Haven’t you always wished that you could use whatever typeface you wanted to on your web page? Now you can by using the @font-face selector in your CSS:

@font-face example

@font-face example

Sample from class:


@font-face {
font-family: 'EurostileLTStd-Bold';
src: url('fonts/EurostileLTStd-Bold.otf') format('opentype');
font-weight: normal;
font-style: normal;
}

Step One: Finding a Font

Only TrueType or OpenType fonts will be able to be linked to to your web page.

There are plenty of fonts available for purchase from various vendors:

Arial® Black from Fonts.com

Arial® Black from Fonts.com

See Also:

Note: You will need to see if the font you choose can be licensed for use on your web page. This means that you will need to look into using this font legally via the font’s EULA.

If you have a  PostScript font that you would like to use, you will need to convert it to TrueType or OpenType with the Free Font Converter.

Step Two: Converting the Font for Usage

You will need to convert the font for use across multiple browsers. Use the @font-face Kit Generator, by Font Squirrel to convert your fonts to all of the appropriate formats:

Create Your Own @font-face Kits at Font Squirrel

Create Your Own @font-face Kits at Font Squirrel

See Also: @font-face made simple tool | CodeAndMore

Once you upload your fonts, you can download your font kit with all of the appropriate formats:

Your Font Kit from Font Squirrel

Your Font Kit from Font Squirrel

The @font-face Kit Generator, by Font Squirrel will also supply you with a specimen demo file so you can preview your font:

Arial MT Std Black Specimen

Arial MT Std Black Specimen

Step Three: Implement and Test Your Fonts

Font Squirrel also supplies a style sheet that you can copy and paste into your page:


/* Generated by Font Squirrel (http://www.fontsquirrel.com) on February 15, 2011 */

@font-face {
font-family: 'ArialMTStdBlack';
src: url('arialmtstd-black-webfont.eot?') format('eot'),
url('arialmtstd-black-webfont.woff') format('woff'),
url('arialmtstd-black-webfont.ttf') format('truetype'),
url('arialmtstd-black-webfont.svg#webfontvXHkqCMg') format('svg');
font-weight: normal;
font-style: normal;

}

Note: Make sure you adjust the file path to your fonts.

Then you can use your new web linked font:


h2 {
width: 500px;
font-family: 'ArialMTStdBlack', Arial, Helvetica, sans-serif;
font-size: 21px;
line-height: 21px;
font-weight: normal !important ;
font-style: normal;
padding-top: 8px;
margin-right: 0px;
margin-bottom: 2px;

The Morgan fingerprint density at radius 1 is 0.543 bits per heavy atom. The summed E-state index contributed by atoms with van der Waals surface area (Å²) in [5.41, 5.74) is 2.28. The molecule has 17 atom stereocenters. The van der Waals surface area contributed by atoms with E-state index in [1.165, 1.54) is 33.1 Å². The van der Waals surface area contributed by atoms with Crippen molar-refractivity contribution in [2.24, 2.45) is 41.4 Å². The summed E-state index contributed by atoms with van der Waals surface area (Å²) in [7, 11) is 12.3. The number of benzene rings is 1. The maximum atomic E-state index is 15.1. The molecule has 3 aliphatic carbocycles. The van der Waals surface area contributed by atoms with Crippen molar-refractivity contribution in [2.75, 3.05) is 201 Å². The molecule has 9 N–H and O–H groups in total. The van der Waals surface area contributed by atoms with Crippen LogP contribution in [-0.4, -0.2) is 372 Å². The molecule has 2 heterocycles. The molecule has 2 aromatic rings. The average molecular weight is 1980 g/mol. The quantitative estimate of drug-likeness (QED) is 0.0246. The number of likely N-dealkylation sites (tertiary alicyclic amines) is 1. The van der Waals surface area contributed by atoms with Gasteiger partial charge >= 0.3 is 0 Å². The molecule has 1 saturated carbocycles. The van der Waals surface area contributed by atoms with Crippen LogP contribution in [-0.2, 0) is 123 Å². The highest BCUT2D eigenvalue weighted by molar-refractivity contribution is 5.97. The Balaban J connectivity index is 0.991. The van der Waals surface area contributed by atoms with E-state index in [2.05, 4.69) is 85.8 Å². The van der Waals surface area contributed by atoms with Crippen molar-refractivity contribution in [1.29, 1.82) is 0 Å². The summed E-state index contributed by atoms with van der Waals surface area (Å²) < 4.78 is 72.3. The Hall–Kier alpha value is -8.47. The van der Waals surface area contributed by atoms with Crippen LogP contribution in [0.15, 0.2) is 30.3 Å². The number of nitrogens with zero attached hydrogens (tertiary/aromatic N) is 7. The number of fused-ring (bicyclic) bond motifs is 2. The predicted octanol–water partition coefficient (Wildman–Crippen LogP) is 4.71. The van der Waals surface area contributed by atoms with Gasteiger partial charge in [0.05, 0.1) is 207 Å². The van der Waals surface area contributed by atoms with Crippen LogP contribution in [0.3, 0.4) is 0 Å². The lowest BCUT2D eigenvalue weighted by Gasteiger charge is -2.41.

margin-left: 50px;
}

Note: @font-face validates with CSS2 or CSS3. But, not CSS2.1.

You will then be able to see your font in action:

Setting Type for the Web

Setting Type for the Web by Mike Sinkula

See Also:

This portion of the Premium Design Works website is written by Mike Sinkula and dedicated to the Web Design & Development students at Seattle Central Community College and the Human Centered Design & Engineering students at the University of Washington.

11 Comments:

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  4. Myrtis says:

    Great article on Web Font Linking with @font-face | WEB112 | Premium Design Works.

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  5. Thane Gill says:

    The Font Squirrel converter has block some of the major foundries fonts from being converted. If that is the case for you I’d use this one:

    http://fontface.codeandmore.com/

  6. eric carter says:

    Art Files 2 is a Macintosh File Collection Utility that will collect fonts and linked images from your Illustrator document:

    http://www.code-line.com/software/artfiles/

  7. Kianoush Moradian says:

    25 Completely Free Fonts Perfect for @fontface

    http://speckyboy.com/2010/07/04/25-completely-free-fonts-perfect-for-fontface/

  8. BTW – The @Font Face Kit Generator only works on typefaces that are 2MB or less.

  9. Sandy Wright says:

    Sweet!
    The ” src: local(‘☺’) ” is cute.
    Another thing, I tried the Font Squirrel generator with various fonts already installed on my comp, and they too can be “generated.”
    It’s fun being a big NERD, right? :)

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